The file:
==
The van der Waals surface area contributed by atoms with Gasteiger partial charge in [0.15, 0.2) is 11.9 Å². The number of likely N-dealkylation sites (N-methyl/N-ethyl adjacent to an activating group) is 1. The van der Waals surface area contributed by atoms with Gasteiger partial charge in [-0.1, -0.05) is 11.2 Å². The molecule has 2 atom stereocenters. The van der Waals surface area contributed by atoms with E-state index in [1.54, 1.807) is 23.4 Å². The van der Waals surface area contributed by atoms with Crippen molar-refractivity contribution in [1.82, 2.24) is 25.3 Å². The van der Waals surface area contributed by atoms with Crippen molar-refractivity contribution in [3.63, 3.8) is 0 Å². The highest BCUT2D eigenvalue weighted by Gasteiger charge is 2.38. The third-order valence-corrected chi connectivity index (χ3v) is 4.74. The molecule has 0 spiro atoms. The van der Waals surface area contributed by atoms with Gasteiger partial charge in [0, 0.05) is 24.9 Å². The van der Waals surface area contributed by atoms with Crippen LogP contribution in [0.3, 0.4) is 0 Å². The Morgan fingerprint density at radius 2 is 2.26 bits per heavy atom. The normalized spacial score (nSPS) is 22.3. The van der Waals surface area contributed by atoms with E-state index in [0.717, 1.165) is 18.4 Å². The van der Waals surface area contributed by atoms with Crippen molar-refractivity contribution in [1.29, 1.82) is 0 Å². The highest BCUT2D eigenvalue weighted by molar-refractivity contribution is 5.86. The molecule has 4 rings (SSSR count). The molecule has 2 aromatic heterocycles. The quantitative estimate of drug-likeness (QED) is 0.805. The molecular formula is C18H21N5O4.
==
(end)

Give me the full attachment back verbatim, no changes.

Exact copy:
The van der Waals surface area contributed by atoms with Gasteiger partial charge in [0.15, 0.2) is 11.9 Å². The number of likely N-dealkylation sites (N-methyl/N-ethyl adjacent to an activating group) is 1. The van der Waals surface area contributed by atoms with Gasteiger partial charge in [-0.1, -0.05) is 11.2 Å². The molecule has 2 atom stereocenters. The van der Waals surface area contributed by atoms with E-state index in [1.54, 1.807) is 23.4 Å². The van der Waals surface area contributed by atoms with Crippen molar-refractivity contribution in [1.82, 2.24) is 25.3 Å². The van der Waals surface area contributed by atoms with Crippen molar-refractivity contribution in [3.63, 3.8) is 0 Å². The highest BCUT2D eigenvalue weighted by Gasteiger charge is 2.38. The third-order valence-corrected chi connectivity index (χ3v) is 4.74. The molecule has 0 spiro atoms. The van der Waals surface area contributed by atoms with Gasteiger partial charge in [0, 0.05) is 24.9 Å². The van der Waals surface area contributed by atoms with Crippen LogP contribution in [0.3, 0.4) is 0 Å². The Morgan fingerprint density at radius 2 is 2.26 bits per heavy atom. The normalized spacial score (nSPS) is 22.3. The van der Waals surface area contributed by atoms with E-state index in [0.717, 1.165) is 18.4 Å². The van der Waals surface area contributed by atoms with Crippen molar-refractivity contribution in [1.29, 1.82) is 0 Å². The highest BCUT2D eigenvalue weighted by molar-refractivity contribution is 5.86. The molecule has 4 rings (SSSR count). The molecule has 2 aromatic heterocycles. The quantitative estimate of drug-likeness (QED) is 0.805. The molecular formula is C18H21N5O4.